He said he still remembers the “amazing feeling” he had when he received an email of the photo of Lily Aldan, “standing alone on the side of the road in Sadog Tasi with her ‘Honk for Impeachmen’ signboard.”
“I still get goosebumps. She was and is to me a visible marker of when the CNMI made the turn for the better and we as a community opted not to be a afraid and we all collectively realized that there was never anything to fear other than our continued silence,” Hunter added.
Rep. Tony Sablan (Ind-Saipan), also a co-sponsor of the impeachment resolutions, said people came together to fight corruption, which he said “should not be the norm” in the CNMI.
“And for me, because of what happened a year ago, people and investors have regained confidence in the government. I also believe that we as elected leaders and community members must not lose sight of what we helped bring about—trying to end corruption in government, restore confidence in government,” said Sablan, a former CNMI immigration director.
But he said there are continuing challenges such as those involving the Retirement Fund.
“We still have a long way to go but the impeachment was a major step taken,” he added.
Rep. Ralph Yumul (Ind-Saipan), a co-sponsor of the impeachment resolution, said in his view, “the trust in government is better.”
“The legislative branch is much more transparent than a year ago. Are things better? The economy has been slowly healing now. Most notable is the arrival numbers. Retirement is settled but [whether government] can live up to its obligation is yet to be seen,” he said. “As you are aware, healthcare is not affordable due to our ability to meet our obligation to Aetna which I think is an issue for the rate increase. CUC payment is not addressed to date. So we are still slowly healing with the decision made in the past.”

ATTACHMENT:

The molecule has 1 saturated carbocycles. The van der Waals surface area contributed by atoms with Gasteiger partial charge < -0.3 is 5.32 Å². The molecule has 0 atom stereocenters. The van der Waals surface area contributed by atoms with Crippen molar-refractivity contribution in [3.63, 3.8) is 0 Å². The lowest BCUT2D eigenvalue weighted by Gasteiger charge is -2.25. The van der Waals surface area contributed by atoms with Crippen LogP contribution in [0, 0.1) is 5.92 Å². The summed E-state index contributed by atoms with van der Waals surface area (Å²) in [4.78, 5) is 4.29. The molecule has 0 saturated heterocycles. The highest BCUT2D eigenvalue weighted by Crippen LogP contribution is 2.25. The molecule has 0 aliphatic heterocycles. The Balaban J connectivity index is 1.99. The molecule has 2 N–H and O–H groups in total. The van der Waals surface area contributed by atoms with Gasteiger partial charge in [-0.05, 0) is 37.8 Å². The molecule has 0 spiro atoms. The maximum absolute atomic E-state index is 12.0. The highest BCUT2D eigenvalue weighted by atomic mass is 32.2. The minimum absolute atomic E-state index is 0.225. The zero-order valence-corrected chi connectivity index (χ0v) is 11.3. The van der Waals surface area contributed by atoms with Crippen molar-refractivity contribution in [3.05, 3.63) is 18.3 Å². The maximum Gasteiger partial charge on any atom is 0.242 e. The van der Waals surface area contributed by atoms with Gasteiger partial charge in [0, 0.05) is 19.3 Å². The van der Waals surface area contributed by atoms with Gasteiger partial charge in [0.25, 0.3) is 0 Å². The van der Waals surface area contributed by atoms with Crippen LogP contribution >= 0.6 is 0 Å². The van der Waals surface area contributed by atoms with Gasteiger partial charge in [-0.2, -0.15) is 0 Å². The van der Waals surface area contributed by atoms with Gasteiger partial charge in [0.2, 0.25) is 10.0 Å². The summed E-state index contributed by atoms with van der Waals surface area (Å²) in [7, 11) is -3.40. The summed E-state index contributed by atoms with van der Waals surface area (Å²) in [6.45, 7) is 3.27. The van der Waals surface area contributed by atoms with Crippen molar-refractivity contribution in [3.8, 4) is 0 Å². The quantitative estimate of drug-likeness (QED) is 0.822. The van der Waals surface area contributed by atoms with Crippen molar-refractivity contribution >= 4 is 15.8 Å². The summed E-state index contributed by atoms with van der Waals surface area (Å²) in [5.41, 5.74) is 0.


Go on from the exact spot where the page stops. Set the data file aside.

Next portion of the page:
The freshman lawmaker said his outlook as a leader is to start addressing and resolving the issues before the government, “and not just a band aid approach.”
Rep. Trenton Conner (Ind-Tinian), also a co-sponsor of the impeachment resolutions, said there is a general sense of “ease” in the community after the impeachment process. But just like others, he said there are still lingering issues and concerns.
“People are having difficulty because of the 25 percent cut in pension, the unpaid interest in Retirement Fund contributions. But matters are being addressed, their concerns are being heard.
When Fitial stepped down on Feb. 20, 2013, then lieutenant governor Eloy S. Inos became the governor. Inos is set to mark his first year in office next week.
The one-year anniversary of the House impeachment of Fitial also comes at a time when former attorney general Edward Buckingham’s trial for criminal charges is ongoing. Buckingham is accused of crimes also in connection with the articles of impeachment leveled against his former boss, Fitial.
While other officials are trying to be as transparent and accountable as possible, others are still finding their way.
Some members of the Senate and House have—in the past few months—been accepting trips outside the CNMI that are fully paid for by foreign investors but not fully disclosed to the public.
When asked about this, the speaker said he would recommend a change in the House rules to ensure accountability, transparency and to avoid conflict of interest on the part of House members.
He said he has asked House members to seek legal counsel’s advice on certain off-island trips.
“When asked, I do advice members to seek legal counsel comments and legal counsels would say, especially if it’s an investor that may be securing public lands that may require legislative approval, that is definitely not allowable,” Deleon Guerrero said.
Other government agencies and departments also have yet to be more transparent, including releasing to the public actual results of studies or reviews by federal agencies, for example, on their operations.